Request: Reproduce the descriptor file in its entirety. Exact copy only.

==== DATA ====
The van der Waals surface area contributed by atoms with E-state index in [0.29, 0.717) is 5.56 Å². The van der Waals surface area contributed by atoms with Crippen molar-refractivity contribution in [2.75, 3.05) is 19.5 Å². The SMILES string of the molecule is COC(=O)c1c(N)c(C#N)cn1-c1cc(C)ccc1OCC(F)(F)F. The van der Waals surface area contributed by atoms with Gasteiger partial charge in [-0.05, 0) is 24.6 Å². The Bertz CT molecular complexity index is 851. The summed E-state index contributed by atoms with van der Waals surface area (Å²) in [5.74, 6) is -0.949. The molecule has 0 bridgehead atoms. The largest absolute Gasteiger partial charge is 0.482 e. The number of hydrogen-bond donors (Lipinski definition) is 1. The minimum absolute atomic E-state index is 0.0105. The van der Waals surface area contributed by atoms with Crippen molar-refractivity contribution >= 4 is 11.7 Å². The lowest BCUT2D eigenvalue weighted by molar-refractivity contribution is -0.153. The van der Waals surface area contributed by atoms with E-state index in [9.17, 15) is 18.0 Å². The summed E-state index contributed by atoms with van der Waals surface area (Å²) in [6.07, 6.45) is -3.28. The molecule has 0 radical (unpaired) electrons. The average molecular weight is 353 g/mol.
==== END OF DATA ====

The van der Waals surface area contributed by atoms with E-state index in [0.29, 0.717) is 5.56 Å². The van der Waals surface area contributed by atoms with Crippen molar-refractivity contribution in [2.75, 3.05) is 19.5 Å². The SMILES string of the molecule is COC(=O)c1c(N)c(C#N)cn1-c1cc(C)ccc1OCC(F)(F)F. The van der Waals surface area contributed by atoms with Gasteiger partial charge in [-0.05, 0) is 24.6 Å². The Bertz CT molecular complexity index is 851. The summed E-state index contributed by atoms with van der Waals surface area (Å²) in [5.74, 6) is -0.949. The molecule has 0 bridgehead atoms. The largest absolute Gasteiger partial charge is 0.482 e. The number of hydrogen-bond donors (Lipinski definition) is 1. The minimum absolute atomic E-state index is 0.0105. The van der Waals surface area contributed by atoms with Crippen molar-refractivity contribution >= 4 is 11.7 Å². The lowest BCUT2D eigenvalue weighted by molar-refractivity contribution is -0.153. The van der Waals surface area contributed by atoms with E-state index in [9.17, 15) is 18.0 Å². The summed E-state index contributed by atoms with van der Waals surface area (Å²) in [6.07, 6.45) is -3.28. The molecule has 0 radical (unpaired) electrons. The average molecular weight is 353 g/mol.